Oxford dictionaries update ‘sexist’ definitions of the word ‘woman’

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The dictionary has made some changes to outdated definitions.

The Oxford University Press (OUP), which oversees multiple dictionaries including the Oxford English Dictionary, has changed its definition for the word “woman” after an online petition insisted it remove “sexist” language in their entry, reported CNN.

"We have expanded the dictionary coverage of 'woman' with more examples and idiomatic phrases which depict women in a positive and active manner," the OUP said in statement. "We have ensured that offensive synonyms or senses are clearly labelled as such and only included where we have evidence of real world usage."

In one entry, the OUP described a woman as “a man’s wife, girlfriend or lover.” The language has since been modified to show a woman can be “a person’s wife, girlfriend, or female lover,” instead of only a man’s.

Similarly, the definition for “man” was also modified to include more gender-neutral terminology. In addition, references to "sexual attractiveness or activity" were also revised.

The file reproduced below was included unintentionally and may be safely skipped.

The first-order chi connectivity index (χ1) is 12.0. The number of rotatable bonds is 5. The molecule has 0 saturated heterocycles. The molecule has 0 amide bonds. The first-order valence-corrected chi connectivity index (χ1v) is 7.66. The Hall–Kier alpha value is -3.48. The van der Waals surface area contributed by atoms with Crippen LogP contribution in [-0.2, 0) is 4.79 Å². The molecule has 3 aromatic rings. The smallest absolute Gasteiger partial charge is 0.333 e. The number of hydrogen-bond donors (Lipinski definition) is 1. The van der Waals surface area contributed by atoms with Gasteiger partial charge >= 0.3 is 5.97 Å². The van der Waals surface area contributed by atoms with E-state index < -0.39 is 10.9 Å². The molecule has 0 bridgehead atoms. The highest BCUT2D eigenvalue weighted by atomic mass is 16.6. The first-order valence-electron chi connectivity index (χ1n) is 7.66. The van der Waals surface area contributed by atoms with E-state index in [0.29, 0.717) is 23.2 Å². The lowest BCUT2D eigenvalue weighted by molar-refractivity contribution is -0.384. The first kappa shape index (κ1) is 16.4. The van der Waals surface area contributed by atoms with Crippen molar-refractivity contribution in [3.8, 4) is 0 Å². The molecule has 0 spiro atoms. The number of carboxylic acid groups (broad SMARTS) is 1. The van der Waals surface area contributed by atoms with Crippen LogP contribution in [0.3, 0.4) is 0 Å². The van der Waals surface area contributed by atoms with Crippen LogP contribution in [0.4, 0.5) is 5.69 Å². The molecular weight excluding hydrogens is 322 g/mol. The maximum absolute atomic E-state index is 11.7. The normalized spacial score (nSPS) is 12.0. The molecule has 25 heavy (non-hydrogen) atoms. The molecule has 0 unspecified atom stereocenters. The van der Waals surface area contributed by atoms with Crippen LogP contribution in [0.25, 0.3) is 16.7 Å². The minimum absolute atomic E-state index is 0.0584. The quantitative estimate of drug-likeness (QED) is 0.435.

Problematic synonyms for women like "wench" or "piece" were either removed or labeled as "offensive, derogatory, or dated" terms.

The updates were ignited by a 2019 Change.org petition that first called for the OUP to remove the antiquated verbage. It has since received nearly 35,000 signatures.

Communication strategist Maria Beatrice Giovanardi started the petiton and expressed her delight in the removal of the outdated language.

"I’m very happy that they have made the changes they have made," she told USA Today. "The definition as a result is now more inclusive especially of the LGBTQ community."

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